The hippie culture, like all other cultures, is not a monolith of its own. Rather it has several branches and each branch of the “tree of the hippie” may be considered as a cultural element in itself. Some examples such as cyberculture or the rave scene started at very different times than the hippie era but may still be considered part of the bigger picture.
The actual “hippie culture” as it is defined here, was a youth movement that began in the U.S.A., Australia, and New Zealand around 1965-66 and lasted until 1973-74 before becoming absorbed into mainstream society. It has been said to be influenced by beatniks from the 1950s and early 1960s, but this is something that has been hotly debated. More importantly however at its core was a cultural shift towards individualism, secular humanism, and much less rigid social structures; this gave people more freedom to experiment with alternative lifestyles of all kinds. This movement coincided with the escalation of the Vietnam war which probably added fuel to the fire of its anti-establishment leanings. There is a fine line however between some protest movements and hippie culture, despite both opposing war and fighting for peace. The hippies were not actively trying to overthrow the government so much as they were simply opposed to everything about it!
What was the aim of hippie culture?
The hippie culture, while having several different forms including neo-hippies, never had a single aim. The original 1960s hippies sought to eradicate what they considered the evils of mainstream society and create small close-knit communities where everyone lived in peace, love, and harmony. These communes were an idealistic attempt at tearing down social barriers and promoting sexual, racial, and religious tolerance. The hippies also sought to expand love and peace into all areas of life including art, music, society, and nature.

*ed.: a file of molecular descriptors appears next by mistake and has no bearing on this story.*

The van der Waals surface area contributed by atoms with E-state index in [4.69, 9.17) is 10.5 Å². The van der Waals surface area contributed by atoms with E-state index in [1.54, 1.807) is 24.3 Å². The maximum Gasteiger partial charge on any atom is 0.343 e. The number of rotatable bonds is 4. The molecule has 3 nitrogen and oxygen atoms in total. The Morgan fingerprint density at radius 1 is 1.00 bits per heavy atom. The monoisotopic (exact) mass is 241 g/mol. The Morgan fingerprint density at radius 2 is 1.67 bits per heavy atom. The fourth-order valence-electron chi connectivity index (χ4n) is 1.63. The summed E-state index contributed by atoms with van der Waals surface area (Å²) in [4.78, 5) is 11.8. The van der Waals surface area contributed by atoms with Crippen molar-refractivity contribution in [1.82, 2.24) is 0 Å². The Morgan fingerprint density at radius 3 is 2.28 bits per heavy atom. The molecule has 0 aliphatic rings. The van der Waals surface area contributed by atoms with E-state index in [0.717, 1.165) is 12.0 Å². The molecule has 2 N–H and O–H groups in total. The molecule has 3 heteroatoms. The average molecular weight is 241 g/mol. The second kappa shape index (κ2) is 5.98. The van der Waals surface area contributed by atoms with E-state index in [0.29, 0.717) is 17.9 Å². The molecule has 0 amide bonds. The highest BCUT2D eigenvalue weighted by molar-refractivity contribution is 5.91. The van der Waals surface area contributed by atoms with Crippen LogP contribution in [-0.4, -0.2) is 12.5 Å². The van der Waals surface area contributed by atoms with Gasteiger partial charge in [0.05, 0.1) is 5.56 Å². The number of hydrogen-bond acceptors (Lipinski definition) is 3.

Their aim was not just confined to the United States of America either; many hippies traveled around the world on “peace missions” (e.g. Trans Europe Halles) to spread the message of love and peace. In fact, hippie culture has been said to have had a greater global impact than any other counter-culture movement in history.
The 1960s hippies can be seen as some of the first foot soldiers in the modern environmentalist movement, although their efforts were not always appreciated by everyone at the time.
The goals of neo-hippie groups are somewhat different than those of the original 1960s hippies, but they still retain some elements of love and peace. Neo-hippies tend to want to reduce their carbon footprint by using alternative energy sources (e.g. wind power) and political activism (e.g. the anti-war movement).
If you want to understand hippie culture, if you want to find out what it was all about, and if you want to learn how the original hippies lived their lives then this is where to begin. The material within these pages should tell you everything that there is to know about the hippie movement, from its origins and development right through to its ultimate demise. The origins of the Hippie movement are a little muddied but most historians agree that it began in California or New York around 1965-66 and spread out from there. Although some argue that the hippies were just a small part of larger youth movements such as beatniks, others believe they evolved separately from other movements. Some also suggest that the beatniks went extinct and were replaced by hippies, although this is something that has never been proved.